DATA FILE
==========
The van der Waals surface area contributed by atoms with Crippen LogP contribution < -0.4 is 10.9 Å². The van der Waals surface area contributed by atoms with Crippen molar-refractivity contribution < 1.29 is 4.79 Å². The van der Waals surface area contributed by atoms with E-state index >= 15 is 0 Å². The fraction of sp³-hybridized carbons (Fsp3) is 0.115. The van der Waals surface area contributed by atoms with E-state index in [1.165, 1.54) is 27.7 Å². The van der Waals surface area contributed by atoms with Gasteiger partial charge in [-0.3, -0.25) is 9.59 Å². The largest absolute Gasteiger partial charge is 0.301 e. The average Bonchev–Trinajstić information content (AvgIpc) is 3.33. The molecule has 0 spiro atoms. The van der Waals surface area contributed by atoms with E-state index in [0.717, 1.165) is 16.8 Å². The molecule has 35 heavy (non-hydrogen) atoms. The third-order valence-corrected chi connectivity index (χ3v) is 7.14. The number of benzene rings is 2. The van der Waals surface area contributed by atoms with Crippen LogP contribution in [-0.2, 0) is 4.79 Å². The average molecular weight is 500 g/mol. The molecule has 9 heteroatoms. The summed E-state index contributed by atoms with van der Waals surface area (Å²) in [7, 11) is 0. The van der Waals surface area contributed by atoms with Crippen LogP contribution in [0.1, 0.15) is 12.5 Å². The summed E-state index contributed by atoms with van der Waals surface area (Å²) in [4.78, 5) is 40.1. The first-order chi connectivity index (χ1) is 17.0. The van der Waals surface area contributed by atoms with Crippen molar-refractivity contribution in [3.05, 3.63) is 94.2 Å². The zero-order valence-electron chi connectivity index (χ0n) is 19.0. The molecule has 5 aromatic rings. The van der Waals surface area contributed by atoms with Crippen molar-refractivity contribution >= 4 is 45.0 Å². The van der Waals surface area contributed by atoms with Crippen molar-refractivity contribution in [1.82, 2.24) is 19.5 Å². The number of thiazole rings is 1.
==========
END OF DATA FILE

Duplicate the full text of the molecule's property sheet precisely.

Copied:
The van der Waals surface area contributed by atoms with Crippen LogP contribution < -0.4 is 10.9 Å². The van der Waals surface area contributed by atoms with Crippen molar-refractivity contribution < 1.29 is 4.79 Å². The van der Waals surface area contributed by atoms with E-state index >= 15 is 0 Å². The fraction of sp³-hybridized carbons (Fsp3) is 0.115. The van der Waals surface area contributed by atoms with E-state index in [1.165, 1.54) is 27.7 Å². The van der Waals surface area contributed by atoms with Gasteiger partial charge in [-0.3, -0.25) is 9.59 Å². The largest absolute Gasteiger partial charge is 0.301 e. The average Bonchev–Trinajstić information content (AvgIpc) is 3.33. The molecule has 0 spiro atoms. The van der Waals surface area contributed by atoms with E-state index in [0.717, 1.165) is 16.8 Å². The molecule has 35 heavy (non-hydrogen) atoms. The third-order valence-corrected chi connectivity index (χ3v) is 7.14. The number of benzene rings is 2. The van der Waals surface area contributed by atoms with Crippen LogP contribution in [-0.2, 0) is 4.79 Å². The average molecular weight is 500 g/mol. The molecule has 9 heteroatoms. The summed E-state index contributed by atoms with van der Waals surface area (Å²) in [7, 11) is 0. The van der Waals surface area contributed by atoms with Crippen LogP contribution in [0.1, 0.15) is 12.5 Å². The summed E-state index contributed by atoms with van der Waals surface area (Å²) in [4.78, 5) is 40.1. The first-order chi connectivity index (χ1) is 17.0. The van der Waals surface area contributed by atoms with Crippen molar-refractivity contribution in [3.05, 3.63) is 94.2 Å². The zero-order valence-electron chi connectivity index (χ0n) is 19.0. The molecule has 5 aromatic rings. The van der Waals surface area contributed by atoms with Crippen molar-refractivity contribution >= 4 is 45.0 Å². The van der Waals surface area contributed by atoms with Crippen molar-refractivity contribution in [1.82, 2.24) is 19.5 Å². The number of thiazole rings is 1.